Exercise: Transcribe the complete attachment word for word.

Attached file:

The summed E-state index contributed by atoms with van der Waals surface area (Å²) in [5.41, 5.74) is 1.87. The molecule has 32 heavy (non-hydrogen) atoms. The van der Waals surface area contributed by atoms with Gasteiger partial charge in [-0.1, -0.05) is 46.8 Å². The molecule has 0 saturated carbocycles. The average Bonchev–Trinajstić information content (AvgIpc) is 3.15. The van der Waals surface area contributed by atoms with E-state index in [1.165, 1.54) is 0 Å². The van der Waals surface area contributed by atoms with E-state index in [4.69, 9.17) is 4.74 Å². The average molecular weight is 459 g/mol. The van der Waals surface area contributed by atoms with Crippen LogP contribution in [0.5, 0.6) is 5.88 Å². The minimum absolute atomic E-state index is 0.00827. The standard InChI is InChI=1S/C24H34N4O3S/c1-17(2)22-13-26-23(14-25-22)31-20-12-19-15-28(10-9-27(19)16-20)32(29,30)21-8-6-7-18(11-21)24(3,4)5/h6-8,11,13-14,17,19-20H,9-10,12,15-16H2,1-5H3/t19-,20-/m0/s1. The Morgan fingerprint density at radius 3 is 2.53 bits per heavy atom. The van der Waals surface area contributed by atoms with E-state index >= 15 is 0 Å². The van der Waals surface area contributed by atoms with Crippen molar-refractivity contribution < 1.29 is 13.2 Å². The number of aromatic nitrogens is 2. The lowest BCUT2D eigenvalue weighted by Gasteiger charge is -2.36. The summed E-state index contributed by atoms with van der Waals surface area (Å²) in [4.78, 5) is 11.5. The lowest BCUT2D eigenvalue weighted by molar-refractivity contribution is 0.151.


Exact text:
The summed E-state index contributed by atoms with van der Waals surface area (Å²) in [5.41, 5.74) is 1.87. The molecule has 32 heavy (non-hydrogen) atoms. The van der Waals surface area contributed by atoms with Gasteiger partial charge in [-0.1, -0.05) is 46.8 Å². The molecule has 0 saturated carbocycles. The average Bonchev–Trinajstić information content (AvgIpc) is 3.15. The van der Waals surface area contributed by atoms with E-state index in [1.165, 1.54) is 0 Å². The van der Waals surface area contributed by atoms with E-state index in [4.69, 9.17) is 4.74 Å². The average molecular weight is 459 g/mol. The van der Waals surface area contributed by atoms with Crippen LogP contribution in [0.5, 0.6) is 5.88 Å². The minimum absolute atomic E-state index is 0.00827. The standard InChI is InChI=1S/C24H34N4O3S/c1-17(2)22-13-26-23(14-25-22)31-20-12-19-15-28(10-9-27(19)16-20)32(29,30)21-8-6-7-18(11-21)24(3,4)5/h6-8,11,13-14,17,19-20H,9-10,12,15-16H2,1-5H3/t19-,20-/m0/s1. The Morgan fingerprint density at radius 3 is 2.53 bits per heavy atom. The van der Waals surface area contributed by atoms with E-state index >= 15 is 0 Å². The van der Waals surface area contributed by atoms with Crippen molar-refractivity contribution < 1.29 is 13.2 Å². The number of aromatic nitrogens is 2. The lowest BCUT2D eigenvalue weighted by Gasteiger charge is -2.36. The summed E-state index contributed by atoms with van der Waals surface area (Å²) in [4.78, 5) is 11.5. The lowest BCUT2D eigenvalue weighted by molar-refractivity contribution is 0.151.